Measuring pH levels of food to maintain safety
PH levels of food or liquids can often yield information about whether the item, for example fruit, is fresh or not, or whether wine will taste sweet or bitter.
The pH value is a direct function of the free hydrogen ions present in that food. Acids present in foods release these hydrogen ions, which give acid foods their distinct sour flavours. Thus, pH is defined as a measure of free acidity.
The range of pH is commonly considered to extend from zero to 14. A pH value of 7 is neutral, because pure water has a pH value of exactly 7. Values less than 7 are considered acidic, while those greater than 7 are considered basic or alkaline. A few foods, such as egg whites, sweet corn and some baked goods may be basic.
Most foods are naturally acidic, with pH less than 7, but the pH value of a particular food may have a dramatic effect on the type of processing needed to safely preserve it.
Micro-organisms, including yeasts, moulds and bacteria are sensitive to a food's pH. Very low or high pH values will prevent microbial growth.
No unprocessed food has a pH value high enough to offer much preservative value but many foods do have values low enough to offer some protection from microbial growth.
Very few foods have pH values low enough to completely inhibit the growth of micro-organisms, so food manufacturers have to combine other microbial controls - such as heat processing, refrigeration, freezing or drying - to help preserve the food. The most common of these is heat processing or canning.
Canned foods may be defined as any food sold in a hermetically sealed (water or air-tight) container at non refrigerated temperatures.
Some of the most important pieces of information used in a canning operation are processing times and temperatures.
Processing times do not refer to the time needed to cook the food - it means the heating times needed for canned food products to reach what is known as "commercial sterility".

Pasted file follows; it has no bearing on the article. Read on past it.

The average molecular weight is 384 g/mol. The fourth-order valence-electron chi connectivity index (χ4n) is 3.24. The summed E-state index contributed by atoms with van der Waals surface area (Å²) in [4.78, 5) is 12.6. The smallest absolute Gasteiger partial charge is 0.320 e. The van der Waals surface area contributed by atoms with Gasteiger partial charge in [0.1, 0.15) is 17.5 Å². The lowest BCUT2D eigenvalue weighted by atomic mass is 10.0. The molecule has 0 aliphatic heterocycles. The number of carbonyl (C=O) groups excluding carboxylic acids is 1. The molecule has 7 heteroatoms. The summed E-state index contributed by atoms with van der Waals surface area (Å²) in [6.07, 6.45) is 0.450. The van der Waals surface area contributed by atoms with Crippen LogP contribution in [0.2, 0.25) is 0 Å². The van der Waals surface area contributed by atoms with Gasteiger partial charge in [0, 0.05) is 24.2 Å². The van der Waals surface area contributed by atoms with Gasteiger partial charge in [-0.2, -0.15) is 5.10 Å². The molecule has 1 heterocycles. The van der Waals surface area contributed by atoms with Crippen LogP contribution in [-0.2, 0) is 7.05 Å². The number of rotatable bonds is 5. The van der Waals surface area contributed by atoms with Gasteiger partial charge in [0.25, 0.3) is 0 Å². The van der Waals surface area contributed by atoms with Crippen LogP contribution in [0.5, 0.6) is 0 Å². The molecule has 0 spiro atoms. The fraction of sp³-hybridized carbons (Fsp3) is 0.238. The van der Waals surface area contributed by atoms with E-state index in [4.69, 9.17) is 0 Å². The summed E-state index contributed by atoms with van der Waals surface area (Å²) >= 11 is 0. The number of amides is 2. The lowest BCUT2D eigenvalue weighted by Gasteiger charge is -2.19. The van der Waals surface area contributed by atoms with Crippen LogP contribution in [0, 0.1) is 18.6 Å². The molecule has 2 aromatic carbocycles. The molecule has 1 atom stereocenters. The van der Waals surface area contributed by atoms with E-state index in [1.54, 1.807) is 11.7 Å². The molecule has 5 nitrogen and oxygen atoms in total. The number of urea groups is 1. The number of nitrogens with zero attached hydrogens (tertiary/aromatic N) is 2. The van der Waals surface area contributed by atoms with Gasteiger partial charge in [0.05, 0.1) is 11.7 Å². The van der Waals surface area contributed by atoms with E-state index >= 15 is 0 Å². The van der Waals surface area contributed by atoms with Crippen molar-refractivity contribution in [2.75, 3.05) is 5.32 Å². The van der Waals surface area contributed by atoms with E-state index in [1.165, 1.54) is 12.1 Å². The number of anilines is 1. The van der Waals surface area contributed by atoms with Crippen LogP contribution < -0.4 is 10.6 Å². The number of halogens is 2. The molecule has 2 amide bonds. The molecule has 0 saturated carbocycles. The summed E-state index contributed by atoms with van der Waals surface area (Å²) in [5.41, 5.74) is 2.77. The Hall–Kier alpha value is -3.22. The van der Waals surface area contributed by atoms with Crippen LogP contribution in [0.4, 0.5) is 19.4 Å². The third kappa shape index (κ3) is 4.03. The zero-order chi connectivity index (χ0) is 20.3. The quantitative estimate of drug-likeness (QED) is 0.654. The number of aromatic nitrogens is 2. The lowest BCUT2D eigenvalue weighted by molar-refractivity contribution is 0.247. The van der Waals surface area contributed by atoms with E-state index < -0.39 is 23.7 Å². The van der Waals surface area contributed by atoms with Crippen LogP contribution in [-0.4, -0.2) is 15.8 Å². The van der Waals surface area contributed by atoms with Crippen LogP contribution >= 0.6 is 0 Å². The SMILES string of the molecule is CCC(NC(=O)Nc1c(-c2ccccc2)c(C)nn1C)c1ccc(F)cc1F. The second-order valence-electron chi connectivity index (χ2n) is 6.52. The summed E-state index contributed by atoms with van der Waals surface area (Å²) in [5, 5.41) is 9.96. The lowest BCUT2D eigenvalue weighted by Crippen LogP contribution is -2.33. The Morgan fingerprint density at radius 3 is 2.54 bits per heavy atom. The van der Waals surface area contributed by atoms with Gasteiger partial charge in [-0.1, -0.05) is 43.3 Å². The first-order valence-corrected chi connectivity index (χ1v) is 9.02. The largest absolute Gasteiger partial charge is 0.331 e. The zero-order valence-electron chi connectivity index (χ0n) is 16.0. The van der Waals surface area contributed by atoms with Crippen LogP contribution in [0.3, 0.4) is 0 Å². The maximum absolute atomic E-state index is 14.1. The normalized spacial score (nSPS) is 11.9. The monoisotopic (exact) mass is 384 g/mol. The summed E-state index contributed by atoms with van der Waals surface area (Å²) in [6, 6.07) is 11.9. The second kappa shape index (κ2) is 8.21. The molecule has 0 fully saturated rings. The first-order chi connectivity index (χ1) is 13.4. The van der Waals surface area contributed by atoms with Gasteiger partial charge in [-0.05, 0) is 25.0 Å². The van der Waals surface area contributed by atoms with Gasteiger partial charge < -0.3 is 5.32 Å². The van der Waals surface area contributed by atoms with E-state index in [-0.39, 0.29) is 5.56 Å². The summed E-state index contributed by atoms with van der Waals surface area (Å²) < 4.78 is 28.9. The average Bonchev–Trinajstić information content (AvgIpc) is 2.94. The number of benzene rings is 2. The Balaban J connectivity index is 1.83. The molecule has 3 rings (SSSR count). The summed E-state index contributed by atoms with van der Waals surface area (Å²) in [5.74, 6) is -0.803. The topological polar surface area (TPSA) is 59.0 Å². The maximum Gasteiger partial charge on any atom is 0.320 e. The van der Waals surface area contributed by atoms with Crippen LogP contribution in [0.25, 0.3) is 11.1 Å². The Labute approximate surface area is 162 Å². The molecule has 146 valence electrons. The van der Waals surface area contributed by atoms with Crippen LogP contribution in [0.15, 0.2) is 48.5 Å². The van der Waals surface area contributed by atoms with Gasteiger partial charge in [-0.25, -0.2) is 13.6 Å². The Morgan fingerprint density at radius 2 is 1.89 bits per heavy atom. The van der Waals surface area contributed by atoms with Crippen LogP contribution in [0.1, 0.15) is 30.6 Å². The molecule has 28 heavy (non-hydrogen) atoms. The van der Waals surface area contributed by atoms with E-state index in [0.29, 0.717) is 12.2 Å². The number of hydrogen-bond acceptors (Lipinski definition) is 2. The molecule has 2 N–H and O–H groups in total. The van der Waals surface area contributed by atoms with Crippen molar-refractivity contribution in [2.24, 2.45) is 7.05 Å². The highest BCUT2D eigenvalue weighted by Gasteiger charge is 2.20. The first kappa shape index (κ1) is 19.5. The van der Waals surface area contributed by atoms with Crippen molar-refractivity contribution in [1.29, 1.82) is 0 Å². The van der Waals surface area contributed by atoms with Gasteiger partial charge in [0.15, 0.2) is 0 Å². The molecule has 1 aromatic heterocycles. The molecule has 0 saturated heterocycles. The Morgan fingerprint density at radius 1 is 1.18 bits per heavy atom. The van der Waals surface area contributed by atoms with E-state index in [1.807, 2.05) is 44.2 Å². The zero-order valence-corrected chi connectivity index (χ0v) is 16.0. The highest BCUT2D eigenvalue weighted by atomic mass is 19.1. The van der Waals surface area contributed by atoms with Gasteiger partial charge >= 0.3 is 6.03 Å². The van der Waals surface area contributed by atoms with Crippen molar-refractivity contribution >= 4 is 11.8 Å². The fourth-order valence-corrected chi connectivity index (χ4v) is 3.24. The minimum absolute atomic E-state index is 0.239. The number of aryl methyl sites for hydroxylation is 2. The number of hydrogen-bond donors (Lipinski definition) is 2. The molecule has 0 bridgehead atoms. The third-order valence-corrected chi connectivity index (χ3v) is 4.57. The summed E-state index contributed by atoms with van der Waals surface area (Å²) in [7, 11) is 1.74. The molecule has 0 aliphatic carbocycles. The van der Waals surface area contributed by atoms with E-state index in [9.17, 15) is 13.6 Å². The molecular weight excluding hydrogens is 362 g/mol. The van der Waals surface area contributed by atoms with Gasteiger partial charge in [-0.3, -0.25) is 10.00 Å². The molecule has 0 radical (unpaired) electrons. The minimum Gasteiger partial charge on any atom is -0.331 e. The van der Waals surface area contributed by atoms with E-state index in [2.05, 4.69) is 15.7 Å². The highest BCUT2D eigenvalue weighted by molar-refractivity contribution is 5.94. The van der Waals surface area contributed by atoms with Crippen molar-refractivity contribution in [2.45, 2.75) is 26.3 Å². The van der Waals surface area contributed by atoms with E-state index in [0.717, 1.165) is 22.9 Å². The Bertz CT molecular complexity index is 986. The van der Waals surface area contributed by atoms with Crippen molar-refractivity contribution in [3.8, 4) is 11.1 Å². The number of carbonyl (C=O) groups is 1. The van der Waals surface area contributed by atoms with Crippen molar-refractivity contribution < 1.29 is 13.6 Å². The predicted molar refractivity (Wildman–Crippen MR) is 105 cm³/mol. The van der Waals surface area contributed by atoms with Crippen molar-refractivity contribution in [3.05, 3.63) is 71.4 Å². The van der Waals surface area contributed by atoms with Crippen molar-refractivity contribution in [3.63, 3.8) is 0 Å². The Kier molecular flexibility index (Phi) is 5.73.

Commercial sterility may be defined as the point when any harmful micro-organisms capable of growing in the food have been killed. Examples of low-acid foods (pH value less than 4.6) are meat, poultry and most vegetables. Heating must kill these spores during the canning process, however these spores are very heat resistant - meaning canned low-acid foods must be pressure cooked at high temperature for long periods of time. Because of the necessity of insuring the proper processing of low-acid foods, there are numbers of detailed regulations governing their production.
Anyone wishing to can low-acid foods must be registered and required to keep extensive records by using calibrated equipments. Examples of high-acid foods include jams and jellies, pickles and most fruits. These foods require much less heating than low-acid foods as they only need to reach pasteurisation temperatures.
The correct pasteurisation temperature is sufficient to kill all micro-organisms except for bacterial spores. Since these spores will not grow because of low pH, the food is considered commercially sterile.
An effective pH meter needs to be easy to use, offer reliable results and a have a long life span.
Testo has introduced a new compact, low cost pH and temperature measurement unit that features interchangeable heads. This means it can be used to test liquids, semi-solids, for penetration into meat or poultry, or by using pH electrode it becomes sensitive to hydronium ions.
Plus, it features a large volume of gel reference electrodes, guaranteeing a long service life.
Another bonus is that Testo pH meters allow users to read pH and temperature values at the same time.
Temperature plays a key role in pH measurement because the pH value may change with the temperature.
The unit's measuring tip can be washed under water tap after it is used, therefore preventing contamination.